Sunset, 1932

Rosalind Hollinrake, who was largely responsible for Beckett's revival in 1970,[41][42] notes a use of colour to reinforce form, and more daring design, in the later years of the artist's short life.[8] In 1971 The Age critic Patrick McCaughey considered Beckett "a remarkable modernist,"[43] situating her as an equal to Grace Cossington Smith and Margaret Preston, and "both a Meldrumite and a pioneering modernist."[44] Artist and critic Nancy Borlase wrote on the occasion of Beckett's 1979 Macquarie Galleries retrospective that launched Hollinrake's Clarice Beckett-The Artist and Her Circle. Her review draws attention to Beckett's reductionism that "presage the work of Barnett Newman and [Jules] Olitski," of forty years later, and "solitude and stillness" as her leitmotif.[45]

However, even in 2001, Tim Bonyhady, discussing the "Modern Australian Women" exhibition in which Beckett was included at the Art Gallery of South Australia, acknowledges its director Ron Radford's observation that women artists Margaret Preston, Clarice Beckett, Grace Cossington Smith, Grace Crowley, Dorrit Black and Kathleen O'Connor were "more adventurous than their male counterparts in what and how they painted," but baulks at his notion that they were "the major Australian artists of the 1920s and 1930s."[46]


Morning Shadows (c. 1932) was acquired by the Art Gallery of South Australia in 1979, making it the first of Beckett's works to enter the collection. The painting was the subject of a two-hour lecture by Germaine Greer, who said Beckett was "the first to paint the suburbs of Australia ... Australia as it really is, as we know it."[47]

During her lifetime, Beckett was not represented in any public collection in Australia, though her sister donated one work[48] and friend Maud Rowe bequeathed three to the Castlemaine Art Museum shortly after her death,[49] with others going to the Art Gallery of Ballarat in 1937;[3] now almost every major Australian gallery holds examples of her work, including the National Gallery of Australia, which purchased eight of her works on the recommendation of artist Fred Williams in 1971.[3] Williams wrote on Beckett:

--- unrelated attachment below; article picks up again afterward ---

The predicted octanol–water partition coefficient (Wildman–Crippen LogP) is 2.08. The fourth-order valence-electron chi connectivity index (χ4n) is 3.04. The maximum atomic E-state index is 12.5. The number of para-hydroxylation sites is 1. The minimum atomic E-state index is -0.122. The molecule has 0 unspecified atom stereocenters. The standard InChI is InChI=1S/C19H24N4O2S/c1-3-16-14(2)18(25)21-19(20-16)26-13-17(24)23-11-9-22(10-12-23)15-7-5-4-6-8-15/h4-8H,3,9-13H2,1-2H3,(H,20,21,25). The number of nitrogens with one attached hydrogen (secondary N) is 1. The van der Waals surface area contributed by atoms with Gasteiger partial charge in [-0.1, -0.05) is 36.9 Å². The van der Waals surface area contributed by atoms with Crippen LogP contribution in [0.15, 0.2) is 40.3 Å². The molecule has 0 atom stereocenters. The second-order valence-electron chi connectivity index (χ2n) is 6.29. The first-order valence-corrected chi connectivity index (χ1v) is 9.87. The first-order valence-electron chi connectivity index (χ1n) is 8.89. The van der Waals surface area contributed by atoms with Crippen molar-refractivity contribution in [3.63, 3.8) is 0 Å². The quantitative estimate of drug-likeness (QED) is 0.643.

She really was ahead of her time. I found it very interesting to compare her early best work with Blackman's early paintings, that same lyrical feeling ...[50]

By 2001, her paintings had achieved six figure sums at auction.[42] In 1936, a major memorial exhibition of 79 works was presented over 4–16 May at the Melbourne Athenaeum by Beckett's sister and father, with prices ranging from 75 guineas (a value of A$7,228.00 in 2022) for Along the Coast, with most at 10-40, to 3 guineas each for 'ten sketches.'[51] An unnamed reviewer for The Age reviewed the show reverently, quoted Meldrum's comment that she "had done work of which any nation should be proud," and concluded that;

No European critic would say that Miss Beckett belonged to any particular school, and that would be the highest compliment one could bestow. She ranked as a great artist.[52]

In 1971, Beckett's sister alerted Hollinrake to a tragedy;[53] more than 2,000 of her works had been left abandoned to the elements and vermin in an open-sided hay shed near Benalla.[54] Most were unsalvageable, but thirty well-preserved but neglected works were discovered at the Montsalvat artist colony, sent there when the Beaumaris home was cleared.[55][56] An image of at least one of the lost works survives (see external links below).

Five commercial gallery exhibitions of Beckett's work were staged from 1971 to 1980. The first museum exhibition of her work, "In a Certain Light" (a two-person show with photographer Olive Cotton) was curated by Felicity Fenner and artist Jenny Bell for UNSW's Ivan Dougherty Gallery in 1995. Over 1999 and 2000, the retrospective exhibition "Politically incorrect: Clarice Beckett" was organised by the Ian Potter Museum of Art, University of Melbourne, and Rosalind Hollinrake. It toured eight national galleries.[29]